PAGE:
Spokane will soon top North Idaho and most other places in the West as a magnet to manufacturers on the move.
Whether they are relocating or just expanding, this will be the place to go and to grow.
It will, that is, if Republicans go along with his proposal to exempt new investments in plant equipment from the state’s sales tax, contends Washington Gov. Mike Lowry.
But right now, opposition party leaders, who effectively control the Washington Legislature, are understandably preoccupied with executing their “Contract With Washington State,” which pledges property tax relief.
Also, in both parties, there are many whose top priority is a rollback of the 1993 surcharge on business and occupation (B&O;) taxes.
And since there isn’t enough money to go around, lawmakers will have to choose.
Lowry sees a broad but very shallow property tax rollback as merely grandstanding to the middle class, with little real economic benefit to anyone.
At a cost of $100 million to the state, this ballyhooed break would trim the tax on a $100,000 house a whopping $19 a year. So don’t spend too much celebrating a vastly over-advertised windfall.
Instead of this empty gesture to the middle class, Lowry argues that his proposed $140-million manufacturing tax incentive will produce the biggest economic bang for the buck by creating new family-wage jobs.
It appears the Democratic governor will receive a welcome boost from a key Republican leader, Jean Silver of Spokane, incoming chair of the powerful House Appropriations Committee (Check this).
“We want to help small business,” Silver said on behalf of Republicans, in a recent meeting with editors of The Spokesman-Review. “Businesses were really damaged last year by the B&O; surtax that went on, and by the other taxes that Lowry put on.
“Lowry and we (Republicans) want to exempt the manufacturers’ sales tax,” she said.
“And we (Republicans) want to get the other taxes off businesses - all the taxes that the governor put on last year.”
Most important to businesses on a broad front is a GOP commitment to cut B&O; taxes across the board.
At a press conference Thursday in Olympia, leaders of the House Republicans unveiled sector-by-sector rollbacks tallying $180 million.
Turning again to Lowry’s proposed sales tax exemption for new equipment, if enacted it will go into effect July 1.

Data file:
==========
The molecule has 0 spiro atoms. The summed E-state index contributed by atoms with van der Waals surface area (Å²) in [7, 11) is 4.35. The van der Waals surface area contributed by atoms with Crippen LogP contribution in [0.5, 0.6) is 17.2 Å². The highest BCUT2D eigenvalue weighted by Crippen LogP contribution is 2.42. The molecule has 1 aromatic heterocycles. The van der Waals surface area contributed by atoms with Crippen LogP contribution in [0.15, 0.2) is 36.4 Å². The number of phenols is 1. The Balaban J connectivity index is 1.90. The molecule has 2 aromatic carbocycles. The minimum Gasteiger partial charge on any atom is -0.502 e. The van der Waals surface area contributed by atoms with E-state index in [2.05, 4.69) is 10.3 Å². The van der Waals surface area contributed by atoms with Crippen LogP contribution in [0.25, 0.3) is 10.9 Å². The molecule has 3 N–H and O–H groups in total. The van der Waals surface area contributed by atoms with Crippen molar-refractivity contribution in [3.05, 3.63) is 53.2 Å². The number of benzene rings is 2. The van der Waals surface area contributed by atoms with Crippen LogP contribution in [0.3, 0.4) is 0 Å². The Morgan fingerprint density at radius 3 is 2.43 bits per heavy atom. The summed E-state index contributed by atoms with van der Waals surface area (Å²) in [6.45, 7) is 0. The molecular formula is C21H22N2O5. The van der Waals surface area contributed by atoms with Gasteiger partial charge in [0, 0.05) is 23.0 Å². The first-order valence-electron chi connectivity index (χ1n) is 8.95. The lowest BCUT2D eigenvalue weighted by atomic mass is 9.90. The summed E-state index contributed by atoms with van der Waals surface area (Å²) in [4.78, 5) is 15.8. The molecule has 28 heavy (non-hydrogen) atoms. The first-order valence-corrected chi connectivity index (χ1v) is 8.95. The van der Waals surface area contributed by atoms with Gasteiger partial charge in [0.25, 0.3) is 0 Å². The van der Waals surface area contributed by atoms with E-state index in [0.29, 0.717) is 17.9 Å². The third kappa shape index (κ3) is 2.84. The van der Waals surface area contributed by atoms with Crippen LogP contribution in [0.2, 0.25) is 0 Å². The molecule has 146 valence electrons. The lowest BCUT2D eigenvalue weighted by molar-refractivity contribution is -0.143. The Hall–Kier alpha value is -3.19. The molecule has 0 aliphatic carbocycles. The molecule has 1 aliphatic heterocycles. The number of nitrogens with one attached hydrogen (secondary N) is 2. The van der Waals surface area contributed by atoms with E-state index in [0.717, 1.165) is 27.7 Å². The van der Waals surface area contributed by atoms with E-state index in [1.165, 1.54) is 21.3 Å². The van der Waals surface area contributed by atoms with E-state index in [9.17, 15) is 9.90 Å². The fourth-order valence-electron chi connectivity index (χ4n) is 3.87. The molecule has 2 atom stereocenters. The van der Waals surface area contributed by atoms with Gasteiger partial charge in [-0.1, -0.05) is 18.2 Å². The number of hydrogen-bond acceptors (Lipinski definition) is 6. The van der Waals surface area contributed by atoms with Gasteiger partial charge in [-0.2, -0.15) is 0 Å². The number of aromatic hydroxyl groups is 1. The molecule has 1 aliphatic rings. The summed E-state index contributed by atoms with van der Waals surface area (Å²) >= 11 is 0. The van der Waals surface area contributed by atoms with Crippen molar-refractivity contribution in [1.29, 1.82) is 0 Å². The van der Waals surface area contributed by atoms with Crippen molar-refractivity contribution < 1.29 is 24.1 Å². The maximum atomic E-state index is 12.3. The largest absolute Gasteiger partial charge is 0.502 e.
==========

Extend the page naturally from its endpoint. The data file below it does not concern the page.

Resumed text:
And it will revolutionize corporate recruiting efforts in Washington, particularly in border communities such as Spokane, claims Len McComb, director of the State Department of Revenue.
McComb said a task force of business leaders and government analysts examined a dozen states in terms of their financial implications for manufacturers seeking a place to move or to expand.
From Spokane, Bill Williams of Telect, served on the task force, and his wife, Judy, attended all the meetings, said McComb.
“They felt this is a very significant improvement,” he said of Lowry’s proposed manufacturing sales-tax exemption.
“There are lots of other factors (in addition to taxes),” McComb acknowledged, mentioning a few - ports, transportation, wage rates, access to markets. But all these, he said, are “our strong points.”
However, he said, “In the area of financials, we are 10th out of 12.”
With Lowry’s proposed tax break, Spokane would zoom from third from the bottom to third from the top.
McComb said the incentive could be a key to attracting companies like Micron Inc. of Boise, which is scoping out sites for a billion-dollar-plus plant expansion.
However, in the case of Micron, Spokane is cooperating with Idaho in this particular recruiting effort. A plant next door on the I-90 corridor that provided thousands more high-paying jobs would be a giant plus for Spokane workers, who would commute en masse.
And, realistically, North Idaho would seem to enjoy an edge in this competition, being in Micron’s home state.
In Washington, the Tri-Cities and Lacey are contenders.